4. A switch as recited in claim 3, in which there are two of said first contacts simultaneously engageable with a first of said rings to close a circuit therethrough upon movement of said part in one axial direction, there being two of said second contacts engageable with the other ring upon movement of said part in the opposite axial direction.
5. A switch as recited in claim 3, in which said additional spring and said belleville spring have together a combined spring rate which is negative through at least a portion of the travel of said part at each'end of its travel after initial engagement of said rings with said first and second contacts.
6. A switch comprising:
a housing structure;
a belleville spring carried by said housing structure centered about a predetermined axis and having a portion movable along said axis relative to the housing structure;
a carrier structure movable along said axis with said portion of the belleville spring;
two stops limiting said axial movement of the carrier structure at two spaced locations and at opposite ends respectively of a range of movement;
said belleville spring having a negative spring rate through the major portion of said range of movement;
first contact means including a thin resilient movable contact carried by and movable with said carrier structure and disposed generally transversely of said axis, said movable contact having a radially inner portion connected to said carrier structure and a resiliently distortable radially outer portion with an outer free edge; and
second contact means including a plurality of stationary contacts carried by saidhousing structure and positioned to engage and progressively resiliently distort said outer portion of said thin movable contact at different locations about said axis as said carrier structure moves within a first portion of said range of movement near a first end of said range;
said stationary contacts being so positioned that said movable contact is out of engagement therewith through a second portion of said range of movement at the opposite end of said range, and moves into and out of engagement at an intermediate point in said range;
said movable contact having a spring rate which is positive at said intermediate point and for a substantial distance therebeyond within said first portion of said range of movement;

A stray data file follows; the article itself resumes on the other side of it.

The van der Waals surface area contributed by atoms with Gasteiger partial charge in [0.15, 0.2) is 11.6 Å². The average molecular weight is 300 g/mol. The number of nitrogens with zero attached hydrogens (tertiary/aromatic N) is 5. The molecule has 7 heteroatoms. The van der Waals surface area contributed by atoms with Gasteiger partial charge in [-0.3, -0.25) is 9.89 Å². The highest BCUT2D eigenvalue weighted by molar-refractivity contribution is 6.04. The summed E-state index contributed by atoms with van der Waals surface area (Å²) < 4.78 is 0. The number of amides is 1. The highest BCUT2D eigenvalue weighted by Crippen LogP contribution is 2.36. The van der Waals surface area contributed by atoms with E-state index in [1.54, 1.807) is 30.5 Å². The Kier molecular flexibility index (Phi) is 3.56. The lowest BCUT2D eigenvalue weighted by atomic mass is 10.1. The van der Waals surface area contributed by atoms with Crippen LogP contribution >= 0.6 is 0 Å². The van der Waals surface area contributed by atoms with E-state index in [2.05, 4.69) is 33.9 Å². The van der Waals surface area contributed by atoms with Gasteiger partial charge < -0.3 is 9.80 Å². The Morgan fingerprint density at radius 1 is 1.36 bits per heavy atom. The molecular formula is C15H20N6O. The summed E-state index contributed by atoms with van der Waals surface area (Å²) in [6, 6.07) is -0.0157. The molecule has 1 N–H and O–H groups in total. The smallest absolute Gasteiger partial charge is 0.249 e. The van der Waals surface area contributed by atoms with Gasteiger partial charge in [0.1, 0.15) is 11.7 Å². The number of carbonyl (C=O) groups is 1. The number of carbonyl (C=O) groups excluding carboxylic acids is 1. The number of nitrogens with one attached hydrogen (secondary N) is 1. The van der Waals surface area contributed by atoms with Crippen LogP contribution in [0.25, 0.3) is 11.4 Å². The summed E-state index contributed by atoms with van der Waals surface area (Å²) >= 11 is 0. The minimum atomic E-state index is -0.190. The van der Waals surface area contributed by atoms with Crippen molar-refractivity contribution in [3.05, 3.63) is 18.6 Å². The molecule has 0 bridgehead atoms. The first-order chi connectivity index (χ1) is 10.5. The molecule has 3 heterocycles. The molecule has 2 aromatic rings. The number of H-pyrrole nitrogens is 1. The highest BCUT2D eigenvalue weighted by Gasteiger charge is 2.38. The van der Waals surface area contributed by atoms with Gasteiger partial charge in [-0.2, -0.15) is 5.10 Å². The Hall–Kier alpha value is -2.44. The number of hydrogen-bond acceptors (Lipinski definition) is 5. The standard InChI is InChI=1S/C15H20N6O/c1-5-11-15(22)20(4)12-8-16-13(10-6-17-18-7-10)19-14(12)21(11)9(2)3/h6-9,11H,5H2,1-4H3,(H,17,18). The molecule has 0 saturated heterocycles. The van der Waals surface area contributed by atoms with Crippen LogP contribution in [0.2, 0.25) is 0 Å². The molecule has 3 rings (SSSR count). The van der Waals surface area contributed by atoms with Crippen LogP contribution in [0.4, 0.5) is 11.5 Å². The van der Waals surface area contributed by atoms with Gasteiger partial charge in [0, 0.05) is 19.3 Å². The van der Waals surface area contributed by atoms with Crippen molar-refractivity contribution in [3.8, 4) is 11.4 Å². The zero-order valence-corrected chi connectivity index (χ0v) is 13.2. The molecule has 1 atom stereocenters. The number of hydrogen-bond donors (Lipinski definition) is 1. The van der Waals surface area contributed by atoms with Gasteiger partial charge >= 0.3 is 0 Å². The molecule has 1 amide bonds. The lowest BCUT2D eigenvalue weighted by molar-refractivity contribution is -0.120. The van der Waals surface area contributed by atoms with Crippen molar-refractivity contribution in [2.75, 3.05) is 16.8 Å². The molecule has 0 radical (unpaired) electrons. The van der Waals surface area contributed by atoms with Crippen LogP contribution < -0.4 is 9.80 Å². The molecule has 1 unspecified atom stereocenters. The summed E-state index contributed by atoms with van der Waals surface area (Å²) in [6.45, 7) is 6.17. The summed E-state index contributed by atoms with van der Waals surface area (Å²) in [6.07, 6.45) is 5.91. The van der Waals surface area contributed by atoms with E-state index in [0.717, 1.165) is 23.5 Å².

all spring forces acting on said carrier structure, including those of said belleville spring and said movable contact, having a combined effective spring rate which is negative at said intermediate point and for a substantial distance in both directions from said point.
7. A switch as recited in claim 6, in which said stationary contacts are a plurality of contact pins extending generally axially at different locations spaced apart circularly about said axis and having rounded ends engageable with said thin movable contact.
8. A switch as recited in claim 6, in which said movable contact is an essentially circular flat disc disposed transversely of said axis.
9. A switch as recited in claim 6, in which said belleville spring yieldingly urges said movable contact in a direction away from said stationary contacts.
10. A switch as recited in claim 6, in which said belleville spring yieldingly urges said movable contact in a direction toward said stationary contacts.
11. A switch as recited in claim 6, including electrical insulator means mounting said movable contact to said carrier structure in electrically insulated relation.
12. A switch as recited in claim 6, including a locating structure mounted within said housing structure and containing an opening slidably receiving said carrier structure and guiding it for movement along said axis.
13. A switch as recited in claim 6, including a locating part disposed about said carrier structure and containing an opening closely receiving and guiding said carrier structure for axial movement, one of said stops comprising a shoulder formed on said locating part.
14. A switch as recited in claim 6, including a locating part containing an opening slidably receiving said carrier structure and guiding it for said axial movement, one of said stops being a shoulder formed at an end of said locating part and engageable with an inner portion of said belleville spring at one side thereof to limit movement thereof, said carrier structure having a shoulder at the oyposite side of said belleville spring exerting force thereagainst in a direction toward said locating part.